Academics have notoriously diagnosed themselves with impostor syndrome (IS). An idea so good that it has basically ascended to the level of clichéd truism, IS is the phenomenon of seemingly smart and accomplished people believing that they are phonies, who somehow sweet-talked their way into achieving some kind of social status or distinction despite being secretly unqualified. As impostors, they fear constantly that the mask will slip and they will be exposed as the inadequate people that they really are.
This disorder is particularly prevalent in institutions that are highly invested in both meritocracy and ritual self-abnegation — performing arts high schools on TV shows, graduate school, Communist parties and other left-wing movements, various religious orders and cults. (“Everybody thinks they don’t belong here, but the difference is I really don’t.”) The TV series The Good Place was, at least initially, a brilliant meta-joke about impostor syndrome.
Like any process that promotes conspicuous self-evaluation, IS is vulnerable to cooptation by impure motives. Everyone has to have impostor syndrome now, because if you don’t, you must be an arrogant douchebag; if you do have IS, then you are compelled to performatively self-denigrate while fishing for compliments or, worse, humble-bragging. (“I know someone like me could never get into this program… [wink wink…]”) The universal epidemic of impostor syndrome masks an even more horrible truth: maybe we are secretly confident but too ashamed to admit it.
The public health crisis of IS is, though, not quite universal, as anyone who has dated a business major knows. It’s a fairly well-established fact that men are more likely to overestimate their performance (in, ahem, many arenas) while women are prone to more realistically assess or, most often, underestimate their abilities. And human life on earth itself is currently in an abusive relationship with a sociopathic business major, on the most epic scale imaginable.
Indeed, the President of the United States is the world’s most noteworthy sufferer of the Dunning-Kruger effect (DKE), which is basically the opposite of impostor syndrome. Those who are afflicted with DKE think they are smarter or better than they actually are — in large part because, lacking intelligence and morality, they have no reliable metric to judge what smarts and goodness actually are. Somehow, the world is divided between neurotic smart people who think they are stupid and sociopathic stupid people who think they are geniuses. Friend-of-the-blog Jeffrey Epstein certainly never doubted that he was one of the world’s great minds, even if he was merely a pedophile pimp on the speed dial of the least decent people who have ever lived. Clarence Thomas almost definitely believes he is better at Supreme Court Justiceing than anyone since Roger B. Taney.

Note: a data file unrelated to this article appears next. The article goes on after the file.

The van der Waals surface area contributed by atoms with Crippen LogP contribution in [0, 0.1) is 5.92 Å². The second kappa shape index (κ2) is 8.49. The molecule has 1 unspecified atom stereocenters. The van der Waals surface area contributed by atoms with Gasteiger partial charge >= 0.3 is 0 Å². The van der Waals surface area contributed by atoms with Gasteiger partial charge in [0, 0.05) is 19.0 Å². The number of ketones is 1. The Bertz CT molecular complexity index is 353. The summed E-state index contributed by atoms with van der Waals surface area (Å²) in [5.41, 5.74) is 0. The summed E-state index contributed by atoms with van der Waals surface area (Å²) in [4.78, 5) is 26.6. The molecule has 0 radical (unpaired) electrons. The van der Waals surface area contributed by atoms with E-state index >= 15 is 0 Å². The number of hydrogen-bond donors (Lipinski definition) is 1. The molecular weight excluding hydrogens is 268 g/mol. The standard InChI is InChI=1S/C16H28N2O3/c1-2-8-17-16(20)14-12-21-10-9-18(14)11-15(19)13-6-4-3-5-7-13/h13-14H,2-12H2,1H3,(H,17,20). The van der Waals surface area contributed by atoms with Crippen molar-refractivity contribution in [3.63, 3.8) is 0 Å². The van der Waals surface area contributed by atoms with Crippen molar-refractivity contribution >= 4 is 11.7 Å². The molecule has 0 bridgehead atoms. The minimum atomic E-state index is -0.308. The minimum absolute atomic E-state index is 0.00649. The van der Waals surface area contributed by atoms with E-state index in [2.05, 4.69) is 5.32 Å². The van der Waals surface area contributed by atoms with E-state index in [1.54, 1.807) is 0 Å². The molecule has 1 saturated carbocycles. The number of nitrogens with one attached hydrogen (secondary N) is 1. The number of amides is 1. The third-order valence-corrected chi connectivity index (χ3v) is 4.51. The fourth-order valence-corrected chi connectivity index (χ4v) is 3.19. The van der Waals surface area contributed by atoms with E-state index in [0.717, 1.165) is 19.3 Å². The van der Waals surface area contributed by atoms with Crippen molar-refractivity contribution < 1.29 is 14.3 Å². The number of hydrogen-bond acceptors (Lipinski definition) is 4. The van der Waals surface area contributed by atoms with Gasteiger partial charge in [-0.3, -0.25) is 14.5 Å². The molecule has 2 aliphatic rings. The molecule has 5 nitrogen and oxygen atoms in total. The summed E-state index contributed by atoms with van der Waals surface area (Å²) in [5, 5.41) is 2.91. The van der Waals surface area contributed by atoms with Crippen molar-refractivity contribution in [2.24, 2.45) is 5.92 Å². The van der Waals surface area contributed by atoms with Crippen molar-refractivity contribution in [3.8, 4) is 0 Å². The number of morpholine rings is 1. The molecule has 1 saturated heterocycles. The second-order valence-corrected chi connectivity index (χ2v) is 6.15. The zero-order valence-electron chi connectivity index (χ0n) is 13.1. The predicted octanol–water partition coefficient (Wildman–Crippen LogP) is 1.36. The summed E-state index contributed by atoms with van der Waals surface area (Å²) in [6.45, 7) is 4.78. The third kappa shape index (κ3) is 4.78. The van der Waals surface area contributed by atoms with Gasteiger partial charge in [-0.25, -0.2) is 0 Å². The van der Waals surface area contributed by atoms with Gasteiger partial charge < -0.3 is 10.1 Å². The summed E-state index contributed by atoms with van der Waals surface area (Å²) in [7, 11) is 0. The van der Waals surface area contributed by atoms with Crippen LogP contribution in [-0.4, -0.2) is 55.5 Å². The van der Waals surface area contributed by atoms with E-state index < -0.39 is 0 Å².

So it goes. Here is this week’s round-up of the best of the web:
- A brief history of climate change (BBC)
- Keith Gessen on How I missed the Ukraine story (CJR)
- Aarti Shahani’s ‘Here We Are’ Recounts Struggle At The Heart Of Immigrant Family’s Story (NPR)
- Henrik Kleven’s eye-opening take on The EITC and the Extensive Margin: A Reappraisal
- Saving the Planet Without Self-Loathing (Jacobin)
- Winnipeg General Strike inspires a movie musical love story Stand (The Star)
- How Jewish Academia Created A #MeToo Disaster (Forward)
- How Superman singlehandedly thwarted the Ku Klux Klan (Dangerous Minds)
- Unix at 50: How the OS that powered smartphones started from failure (Ars Technica)
- Sandy Hook Promise’s ‘Back to School’ PSA Gives Graphic Tour of School Shooting In-Progress (Pop Culture)
- My father was IBM’s first black software engineer. The racism he fought persists in the high-tech world today (LA Times)
- The Phony Liberalism of Bill Maher (FAIR)
- Man attacked by bison sees date undergo same fate (BBC)
- Sheila Liming on our shared baleful fate: My University Is Dying (Chronicle)
- Chistopher Shaw’s new book on banks, Money, Power, and the People (U Chicago Press)
- SF Man Behind Viral ‘Blinking Guy’ GIF Backs Multiple Sclerosis Fundraiser (KPIX)
- A Hypnotic but Contextless Portrait of Stalin’s Death and Its Aftermath (New Yorker)
- Jack the Ripper, H.G. Wells and, Nearly, Mick Jagger: ‘Time After Time’ Stars on a Curious Film, 40 Years Later (Hollywood Reporter)
- Episcopal leaders condemn Trump administration’s moves to ‘further dismantle’ refugee program (Episcopal News Service)
- A man took LSD and fell in a lake at Disneyland Paris. He was found naked and confused hours later. (WaPo)
- Auckland adman hires professional clown for redundancy meeting (NZ Herald)
- Can I Ruin My Wedding By Playing The Wrong Song? (All Songs Considered)